“To beat the Thunderhawks, we need to continue bringing pressure. And we need to tackle well if we want to keep their offense in check,” he said.

The next chapter will be written at Concordia University in St. Paul on June 22, where the Pioneers will battle the undefeated Menomonie Thunderhawks starting at 5pm.

Tuesday, June 11, 2013

Missed Opportunities Cost Pioneers in Loss to Predators



 By Cassie Kickert

Every team has one opponent they detest most – a team that gets their blood boiling and, usually, brings out their best.

 For the St. Paul Pioneers, that team is the Chippewa Valley Predators.

The last two Elite Bowls have featured the Pioneers and the Predators. The Pioneers won both games. In 2011, they shut out the Predators in Eau Claire 15-0. Last season, they won 35-12 in St. Paul, capping the first undefeated season in Pioneers history.

Games between the two teams always seem to be hard-hitting, dramatic and memorable. In Elite Bowl V last August, Predators receiver Reggie Houston, a former Pioneer, was ejected from the game. The year before, former Pioneer receiver Joseph Mapson – now also a Predator – made a circus catch to put St. Paul ahead to stay.

Saturday’s memories weren’t so good for the Pioneers, unfortunately.

The Pioneers did score first, when running back Brian Holmes ran it in about four minutes into the game to cap an impressive opening drive. Jay Harding’s extra point was blocked by the Predators, however, making the score 6-0 Pioneers at the end of the first quarter.

The Pioneers had a chance to make it 9-0 when defensive back Everett Wilburn intercepted Predators quarterback Chance Garner. When Pioneers kicker John Ostertag missed the field goal attempt, that opportunity was lost.
It looked like momentum might swing the Pioneers’ way again when Wilburn was in position to pick off another Garner pass along the sideline. But Wilburn, who was injured on the play, tipped the ball and Houston snared it out of the air, eluded a couple of tackles and ran down the sideline to give the Predators the lead. One they would not relinquish.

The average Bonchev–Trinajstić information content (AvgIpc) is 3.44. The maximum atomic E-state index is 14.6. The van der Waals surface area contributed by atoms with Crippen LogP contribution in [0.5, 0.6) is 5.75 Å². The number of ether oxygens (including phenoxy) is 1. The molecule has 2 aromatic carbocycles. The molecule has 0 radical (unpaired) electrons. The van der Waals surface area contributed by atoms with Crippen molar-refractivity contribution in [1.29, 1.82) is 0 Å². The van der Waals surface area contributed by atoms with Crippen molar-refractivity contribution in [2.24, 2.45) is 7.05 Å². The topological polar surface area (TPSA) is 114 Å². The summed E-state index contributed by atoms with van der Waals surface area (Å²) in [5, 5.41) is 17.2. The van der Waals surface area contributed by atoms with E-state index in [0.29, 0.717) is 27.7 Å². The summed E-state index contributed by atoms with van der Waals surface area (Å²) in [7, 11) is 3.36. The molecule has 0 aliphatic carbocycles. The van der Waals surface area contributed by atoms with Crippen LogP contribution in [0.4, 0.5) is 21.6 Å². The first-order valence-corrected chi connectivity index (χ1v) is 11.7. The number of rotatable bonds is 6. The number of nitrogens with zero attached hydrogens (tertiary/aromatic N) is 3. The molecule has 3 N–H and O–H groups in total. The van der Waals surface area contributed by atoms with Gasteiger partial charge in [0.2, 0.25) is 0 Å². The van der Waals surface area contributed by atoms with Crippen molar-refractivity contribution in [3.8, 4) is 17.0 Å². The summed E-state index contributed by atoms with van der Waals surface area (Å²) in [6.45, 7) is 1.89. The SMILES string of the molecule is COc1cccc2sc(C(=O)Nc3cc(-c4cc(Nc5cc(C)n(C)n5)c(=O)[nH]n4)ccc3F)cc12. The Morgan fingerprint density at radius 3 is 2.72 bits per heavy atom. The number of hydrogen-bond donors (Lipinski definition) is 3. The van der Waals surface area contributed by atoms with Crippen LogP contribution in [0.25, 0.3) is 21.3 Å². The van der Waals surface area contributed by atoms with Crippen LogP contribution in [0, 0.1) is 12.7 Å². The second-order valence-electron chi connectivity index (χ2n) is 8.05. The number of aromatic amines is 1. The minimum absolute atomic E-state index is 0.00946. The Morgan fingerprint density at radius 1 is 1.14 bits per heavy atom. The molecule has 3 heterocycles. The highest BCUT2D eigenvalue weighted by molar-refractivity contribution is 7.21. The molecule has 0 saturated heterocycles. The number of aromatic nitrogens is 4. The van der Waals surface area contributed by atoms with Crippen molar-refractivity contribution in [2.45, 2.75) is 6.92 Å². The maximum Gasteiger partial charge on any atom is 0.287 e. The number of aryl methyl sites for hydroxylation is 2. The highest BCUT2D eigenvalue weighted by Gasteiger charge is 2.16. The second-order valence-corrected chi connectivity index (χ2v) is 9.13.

At halftime, the Predators led by a point, 7-6.

The third quarter again held opportunities for the Pioneers to score and retake the lead, provided by their own defense. Uncharacteristically, the offense wasn’t able to capitalize.

When asked what happened after the first drive, Pioneers quarterback Cleveland McCoy had this to say:
“The [Predators] defense adjusted to what we were doing and got penetration. Offensively, everything has to come together. [That] just comes with time,” he said.

Near the beginning of the quarter, Pioneers defensive end Ed Smith recovered a fumble, giving the Pioneers another opportunity. Nothing came of it.

Then, another opportunity, a long return by running back Riza Mahmoud, was negated due to multiple Pioneers penalties. Instead of beginning in Predators territory, the ball was moved back to the Pioneers’ 34 yard line.
On both occasions, the Pioneers would punt the ball away.

Then, just a few minutes after Mahmoud’s return, shortly after the start of the fourth quarter, the Predators scored again. This time, Montae Bailey ran it in.

Although the Pioneers would have two more possessions, one courtesy of a fumble recovery by Terry Jones after Smith stripped the Predators’ ball carrier, with about two minutes to go, they would be unable to score.
The final score of this game: 14-6 Predators.




The Pioneers play the North Bank Bulls at Park High School in Cottage Grove this weekend. Next Saturday, June 22, the team returns to Concordia to play the Menomonie Thunderhawks at 5pm.

Tuesday, June 4, 2013

Jones block and score turns the tide for Pioneers


 
By Matthew Davis

Terry Jones saw opportunity knocking during punt plays throughout the day against the Lake Superior Rage on Saturday.

“We had been talking about blocking it for a while, but I’m used to blocking guys and going down field, but I figured, ‘why not,’” Jones said.